College of Arts and Sciences


Doctor of Philosophy in History (PhD)


Robert G. Slater


Pine Tree Riot, Gaspee, Fort William and Mary, American Revolution, New Hampshire, Rhode Island, Wentworth, Wonton, Revere, Vice-Admiralty Court, legal history, Road to Revolution, Regulator Movement, Lexington and Concord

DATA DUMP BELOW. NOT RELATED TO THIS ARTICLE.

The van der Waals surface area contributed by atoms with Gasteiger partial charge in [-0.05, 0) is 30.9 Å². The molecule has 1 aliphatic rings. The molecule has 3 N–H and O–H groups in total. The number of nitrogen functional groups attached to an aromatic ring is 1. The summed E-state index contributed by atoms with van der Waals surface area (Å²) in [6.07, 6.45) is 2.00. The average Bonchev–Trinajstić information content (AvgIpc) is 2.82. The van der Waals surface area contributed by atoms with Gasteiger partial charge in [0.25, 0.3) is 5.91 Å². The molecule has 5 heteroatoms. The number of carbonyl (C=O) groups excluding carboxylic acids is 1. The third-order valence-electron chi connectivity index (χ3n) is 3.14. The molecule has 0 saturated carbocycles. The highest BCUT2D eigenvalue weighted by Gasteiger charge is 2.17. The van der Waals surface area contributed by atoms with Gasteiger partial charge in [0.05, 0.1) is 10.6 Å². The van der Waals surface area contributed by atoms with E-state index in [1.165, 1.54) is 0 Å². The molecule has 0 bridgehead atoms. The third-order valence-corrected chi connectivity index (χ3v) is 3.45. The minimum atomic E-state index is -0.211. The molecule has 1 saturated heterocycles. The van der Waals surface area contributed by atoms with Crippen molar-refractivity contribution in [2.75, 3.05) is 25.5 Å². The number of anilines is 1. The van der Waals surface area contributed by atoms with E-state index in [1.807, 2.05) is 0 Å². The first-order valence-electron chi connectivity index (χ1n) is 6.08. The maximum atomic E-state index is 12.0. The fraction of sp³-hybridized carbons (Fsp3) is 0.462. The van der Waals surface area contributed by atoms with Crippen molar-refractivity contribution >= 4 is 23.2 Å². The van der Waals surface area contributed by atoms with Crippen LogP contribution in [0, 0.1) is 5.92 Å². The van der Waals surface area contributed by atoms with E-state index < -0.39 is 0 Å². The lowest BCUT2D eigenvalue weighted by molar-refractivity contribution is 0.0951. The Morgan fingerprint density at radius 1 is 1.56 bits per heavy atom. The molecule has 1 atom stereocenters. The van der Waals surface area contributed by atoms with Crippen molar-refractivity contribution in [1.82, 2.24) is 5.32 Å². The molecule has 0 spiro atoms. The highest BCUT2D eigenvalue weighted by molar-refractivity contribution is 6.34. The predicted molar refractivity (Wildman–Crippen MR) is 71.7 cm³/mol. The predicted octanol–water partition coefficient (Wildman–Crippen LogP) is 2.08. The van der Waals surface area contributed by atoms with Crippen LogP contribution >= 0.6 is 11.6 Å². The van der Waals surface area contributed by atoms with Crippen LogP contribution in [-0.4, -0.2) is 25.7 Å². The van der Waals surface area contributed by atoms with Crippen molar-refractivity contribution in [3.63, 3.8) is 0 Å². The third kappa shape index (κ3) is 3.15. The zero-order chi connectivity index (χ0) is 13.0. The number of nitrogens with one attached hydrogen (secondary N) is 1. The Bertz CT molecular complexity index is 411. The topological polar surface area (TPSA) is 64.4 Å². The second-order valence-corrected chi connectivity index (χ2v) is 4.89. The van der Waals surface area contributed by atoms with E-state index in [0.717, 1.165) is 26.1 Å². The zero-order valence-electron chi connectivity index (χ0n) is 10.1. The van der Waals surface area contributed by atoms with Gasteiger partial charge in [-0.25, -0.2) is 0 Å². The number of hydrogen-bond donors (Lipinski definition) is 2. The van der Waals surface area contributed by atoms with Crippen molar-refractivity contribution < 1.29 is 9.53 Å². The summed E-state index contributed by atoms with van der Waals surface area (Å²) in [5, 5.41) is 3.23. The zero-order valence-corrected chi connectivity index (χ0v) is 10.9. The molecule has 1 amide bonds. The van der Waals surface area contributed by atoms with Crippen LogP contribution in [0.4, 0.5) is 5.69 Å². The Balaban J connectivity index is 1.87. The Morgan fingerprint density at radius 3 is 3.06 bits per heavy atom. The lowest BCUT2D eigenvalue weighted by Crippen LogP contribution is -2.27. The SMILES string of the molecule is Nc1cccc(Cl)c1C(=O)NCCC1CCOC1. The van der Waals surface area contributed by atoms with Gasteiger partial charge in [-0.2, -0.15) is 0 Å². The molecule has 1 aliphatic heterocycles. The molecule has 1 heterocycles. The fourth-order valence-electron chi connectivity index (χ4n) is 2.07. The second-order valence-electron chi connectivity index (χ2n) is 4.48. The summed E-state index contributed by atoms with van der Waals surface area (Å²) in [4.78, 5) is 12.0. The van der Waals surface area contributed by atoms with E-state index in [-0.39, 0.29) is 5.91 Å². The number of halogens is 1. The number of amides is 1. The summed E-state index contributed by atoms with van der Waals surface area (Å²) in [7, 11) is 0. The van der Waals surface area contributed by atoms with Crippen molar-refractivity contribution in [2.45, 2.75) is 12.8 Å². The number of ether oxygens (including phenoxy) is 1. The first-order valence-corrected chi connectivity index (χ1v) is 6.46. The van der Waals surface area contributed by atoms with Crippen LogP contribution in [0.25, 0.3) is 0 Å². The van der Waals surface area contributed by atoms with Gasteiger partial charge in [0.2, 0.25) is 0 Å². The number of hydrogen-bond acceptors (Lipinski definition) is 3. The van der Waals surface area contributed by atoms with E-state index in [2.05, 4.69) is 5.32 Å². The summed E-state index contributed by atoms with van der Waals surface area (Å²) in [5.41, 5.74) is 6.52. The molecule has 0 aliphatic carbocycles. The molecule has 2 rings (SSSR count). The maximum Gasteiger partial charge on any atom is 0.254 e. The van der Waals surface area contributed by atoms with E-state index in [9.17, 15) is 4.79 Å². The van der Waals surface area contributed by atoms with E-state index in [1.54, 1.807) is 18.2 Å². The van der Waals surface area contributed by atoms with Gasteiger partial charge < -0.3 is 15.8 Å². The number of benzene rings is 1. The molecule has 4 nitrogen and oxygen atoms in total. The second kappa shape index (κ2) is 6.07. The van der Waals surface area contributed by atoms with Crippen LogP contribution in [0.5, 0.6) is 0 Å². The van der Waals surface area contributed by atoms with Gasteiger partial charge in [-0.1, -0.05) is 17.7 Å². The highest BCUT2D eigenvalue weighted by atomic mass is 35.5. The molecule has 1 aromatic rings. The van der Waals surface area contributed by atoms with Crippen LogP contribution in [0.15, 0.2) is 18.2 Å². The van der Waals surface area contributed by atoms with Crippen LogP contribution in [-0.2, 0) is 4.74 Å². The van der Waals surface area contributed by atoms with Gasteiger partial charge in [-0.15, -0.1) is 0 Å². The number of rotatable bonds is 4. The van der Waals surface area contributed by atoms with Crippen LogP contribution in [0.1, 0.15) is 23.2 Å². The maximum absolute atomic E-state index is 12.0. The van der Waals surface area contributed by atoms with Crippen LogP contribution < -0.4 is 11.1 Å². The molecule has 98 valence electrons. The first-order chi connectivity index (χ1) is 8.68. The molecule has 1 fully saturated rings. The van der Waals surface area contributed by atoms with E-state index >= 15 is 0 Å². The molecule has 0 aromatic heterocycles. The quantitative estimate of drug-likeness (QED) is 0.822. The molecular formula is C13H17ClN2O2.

Britain and the colonies quickly were at odds with one another after the French and Indian War. With every new tax levied at the expense of the colonies, swift backlash met the British government. The colonial court system played a crucial role in inadvertently assisting resistance in the colonies. The men responsible for the Pine Tree Riot in Weare, New Hampshire were sentenced to a small fine for heinous crimes against a sheriff and deputy working to enforce Crown acts. Just weeks later, the HMS Gaspee was set on fire off the coast of Rhode Island due to the actions of a overzealous tax enforcement officer who was detested by the locals in Providence. Outrage grew by the government officials in the colonies. King George III’s outrage was met with an inconclusive investigation to apprehend the responsible parties. Through the course of legislation and investigation, tensions increased throughout the colonies. A year after the Boston Tea Party, the seizure of Fort William and Mary, along with the ammunitions of weapons and gunpowder, resulted in no one being punished for these acts against the King and Crown. The colonial courts’ inability to justly sentence treasonous crimes made them an unwitting accomplice to colonial resistance.

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